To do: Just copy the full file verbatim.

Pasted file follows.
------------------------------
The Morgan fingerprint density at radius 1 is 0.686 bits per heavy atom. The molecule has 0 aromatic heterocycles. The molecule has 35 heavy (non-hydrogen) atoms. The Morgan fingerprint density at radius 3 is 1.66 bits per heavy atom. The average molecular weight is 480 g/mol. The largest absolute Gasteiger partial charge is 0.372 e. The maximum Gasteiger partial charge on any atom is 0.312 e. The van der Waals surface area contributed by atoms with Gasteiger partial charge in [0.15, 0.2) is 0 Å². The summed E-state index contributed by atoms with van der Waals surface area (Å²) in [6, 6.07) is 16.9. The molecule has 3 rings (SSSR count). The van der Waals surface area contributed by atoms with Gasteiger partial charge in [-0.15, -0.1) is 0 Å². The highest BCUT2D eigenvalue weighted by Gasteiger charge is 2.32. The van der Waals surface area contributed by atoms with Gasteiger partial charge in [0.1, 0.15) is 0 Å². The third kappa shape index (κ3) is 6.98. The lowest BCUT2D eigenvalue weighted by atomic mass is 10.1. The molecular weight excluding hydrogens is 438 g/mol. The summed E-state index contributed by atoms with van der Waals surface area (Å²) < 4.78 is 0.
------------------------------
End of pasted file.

The Morgan fingerprint density at radius 1 is 0.686 bits per heavy atom. The molecule has 0 aromatic heterocycles. The molecule has 35 heavy (non-hydrogen) atoms. The Morgan fingerprint density at radius 3 is 1.66 bits per heavy atom. The average molecular weight is 480 g/mol. The largest absolute Gasteiger partial charge is 0.372 e. The maximum Gasteiger partial charge on any atom is 0.312 e. The van der Waals surface area contributed by atoms with Gasteiger partial charge in [0.15, 0.2) is 0 Å². The summed E-state index contributed by atoms with van der Waals surface area (Å²) in [6, 6.07) is 16.9. The molecule has 3 rings (SSSR count). The van der Waals surface area contributed by atoms with Gasteiger partial charge in [-0.15, -0.1) is 0 Å². The highest BCUT2D eigenvalue weighted by Gasteiger charge is 2.32. The van der Waals surface area contributed by atoms with Gasteiger partial charge in [0.1, 0.15) is 0 Å². The third kappa shape index (κ3) is 6.98. The lowest BCUT2D eigenvalue weighted by atomic mass is 10.1. The molecular weight excluding hydrogens is 438 g/mol. The summed E-state index contributed by atoms with van der Waals surface area (Å²) < 4.78 is 0.